Technical Paper

Real-World Measurement of Headlamp Illumination

We summarize the development and initial deployment of a system that can be mounted along an intersection, curve, drive-in, or parking facility to efficiently gather relevant data about headlamp patterns that might relate to glare or visibility. The system can run autonomously to collect many vehicles per data collection period. The system includes a range finder to capture information when an approaching vehicle is at a specific location, a digital camera to store images of oncoming headlamp position (i.e., mounting height), two arrays of light sensors to measure the vertical headlamp illumination profile (e.g., angular position of headlamp beam cutoff or maximum luminous intensity), and a color-calibrated illuminance meter at the angular location of an oncoming driver's eyes. From the headlamp mounting height data and the vertical cutoff location data, an estimate of the headlamp aim distribution can be made.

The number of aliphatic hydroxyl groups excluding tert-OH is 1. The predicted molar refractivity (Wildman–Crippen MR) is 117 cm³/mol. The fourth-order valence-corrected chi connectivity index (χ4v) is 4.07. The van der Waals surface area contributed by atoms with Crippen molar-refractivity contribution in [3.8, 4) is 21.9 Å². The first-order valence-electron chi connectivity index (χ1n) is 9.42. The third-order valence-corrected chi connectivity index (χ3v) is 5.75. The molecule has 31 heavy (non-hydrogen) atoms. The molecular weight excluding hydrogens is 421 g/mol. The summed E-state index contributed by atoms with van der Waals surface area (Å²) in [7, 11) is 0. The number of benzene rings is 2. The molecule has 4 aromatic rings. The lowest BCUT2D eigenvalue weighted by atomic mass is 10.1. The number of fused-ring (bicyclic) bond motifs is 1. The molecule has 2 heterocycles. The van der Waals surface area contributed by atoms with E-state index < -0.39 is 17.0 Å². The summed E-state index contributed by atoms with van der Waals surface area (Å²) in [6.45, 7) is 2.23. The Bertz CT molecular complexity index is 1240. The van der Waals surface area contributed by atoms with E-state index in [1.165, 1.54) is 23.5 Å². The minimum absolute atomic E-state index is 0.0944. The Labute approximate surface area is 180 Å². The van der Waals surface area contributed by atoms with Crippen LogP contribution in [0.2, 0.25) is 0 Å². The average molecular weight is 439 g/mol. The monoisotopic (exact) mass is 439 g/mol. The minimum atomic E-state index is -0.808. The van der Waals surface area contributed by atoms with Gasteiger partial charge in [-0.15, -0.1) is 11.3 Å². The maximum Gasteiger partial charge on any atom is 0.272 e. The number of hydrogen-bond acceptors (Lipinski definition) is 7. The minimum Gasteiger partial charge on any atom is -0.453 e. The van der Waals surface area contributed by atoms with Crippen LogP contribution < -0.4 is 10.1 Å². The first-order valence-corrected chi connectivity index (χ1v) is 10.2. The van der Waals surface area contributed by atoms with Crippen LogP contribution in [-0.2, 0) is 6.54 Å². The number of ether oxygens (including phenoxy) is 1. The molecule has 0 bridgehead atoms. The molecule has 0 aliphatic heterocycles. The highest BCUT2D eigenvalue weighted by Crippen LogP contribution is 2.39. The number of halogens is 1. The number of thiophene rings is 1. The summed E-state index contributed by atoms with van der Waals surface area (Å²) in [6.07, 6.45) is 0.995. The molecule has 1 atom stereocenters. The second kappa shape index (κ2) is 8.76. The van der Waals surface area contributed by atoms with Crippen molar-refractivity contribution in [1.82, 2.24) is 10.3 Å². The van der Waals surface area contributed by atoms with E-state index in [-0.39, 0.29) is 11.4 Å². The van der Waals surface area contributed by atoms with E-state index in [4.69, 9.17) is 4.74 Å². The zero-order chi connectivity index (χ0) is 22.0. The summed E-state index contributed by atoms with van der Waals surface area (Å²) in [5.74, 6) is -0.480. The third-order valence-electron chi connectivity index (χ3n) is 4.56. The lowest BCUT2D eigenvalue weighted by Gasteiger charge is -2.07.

Technical Paper

Luminance versus Luminous Intensity as a Metric for Discomfort Glare

Photometric performance specifications for vehicle headlamp specifications in North America are given in terms of luminous intensity values at various angular locations with the objective of providing sufficient illumination for forward visibility while controlling for glare toward oncoming and preceding vehicle drivers. Abundant evidence suggests that luminous intensity is an appropriate metric for characterizing the degree to which a headlamp can produce disability glare through veiling luminances under a wide range of viewing conditions. Notwithstanding that discomfort glare exhibits a differential spectral sensitivity from the photopic luminous efficiency function used to characterize light, luminous intensity does not always predict discomfort glare. For example, the luminance of the luminous element(s) can be more predictive of discomfort when headlamps are viewed from relative close distances.